World Heart Federation Emerging Leaders program puts the spotlight on Africa’s cardiovascular diseases in Africa
The University of Cape Town (UCT) recently hosted, for the first time, the annual seminar of the World Heart Federation Emerging Leaders programme. Created in 2014, Emerging Leaders (ELs) is among the first international training programmes on cardiovascular implementation research.
“The main objective of the programme is to build up capacity, professional development, mentorship, and networking of cardiovascular disease (CVD) Emerging Leaders (ELs) in 100 countries,” says World Heart Foundation’s President-Elect Dr Karen Sliwa, who hosted the event at the Hatter Institute for Cardiovascular Research in Africa.
Of the 25 ELs selected through a competitive process from around the world, three participants were selected from UCT. During the year among other activities, the ELs meet face-to-face to participate in an interactive five-day think tank seminar with senior CVD investigators to develop tangible, collaborative, multinational, innovative and interdisciplinary projects with a goal of contributing to the reduction of CVD premature mortality.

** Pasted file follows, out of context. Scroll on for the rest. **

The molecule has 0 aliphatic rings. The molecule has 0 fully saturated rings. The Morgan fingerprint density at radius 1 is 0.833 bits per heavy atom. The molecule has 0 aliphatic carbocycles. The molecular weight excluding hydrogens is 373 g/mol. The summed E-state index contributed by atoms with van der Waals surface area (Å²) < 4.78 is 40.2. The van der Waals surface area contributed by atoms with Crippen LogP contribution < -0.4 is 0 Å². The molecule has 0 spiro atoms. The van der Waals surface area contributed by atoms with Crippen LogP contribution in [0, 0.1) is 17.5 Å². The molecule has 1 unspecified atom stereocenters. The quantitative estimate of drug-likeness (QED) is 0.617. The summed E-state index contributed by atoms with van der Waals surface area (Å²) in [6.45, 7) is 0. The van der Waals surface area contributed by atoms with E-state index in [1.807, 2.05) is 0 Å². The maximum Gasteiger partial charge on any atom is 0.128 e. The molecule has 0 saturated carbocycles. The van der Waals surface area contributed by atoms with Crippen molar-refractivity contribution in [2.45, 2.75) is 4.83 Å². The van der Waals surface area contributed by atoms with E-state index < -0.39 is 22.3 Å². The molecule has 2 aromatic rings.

The 2017 seminar focused on the cross-cutting theme of access to essential medicines. Professor Sliwa, who is also the first woman and African to be elected as President of the federation, says the meeting was important for two reasons:
“The spotlight is now on cardiovascular diseases which are common in Africa as well as diseases from other low to middle-income countries. This meeting is significant in that this is the first time it has come to Africa, and this gave us an opportunity to come up with solutions for essential care for Africa.”
The 2017 ELs created collaborative research proposals to achieve two of the ambitious World Health Organisations “25x25” indicators and will use the training received to pursue works that turn knowledge into action for better health. The collaborative aspect of the programme has already proved successful through the generation of publications and the influence on national policy such as data collected to support Uganda’s national smoke-free law.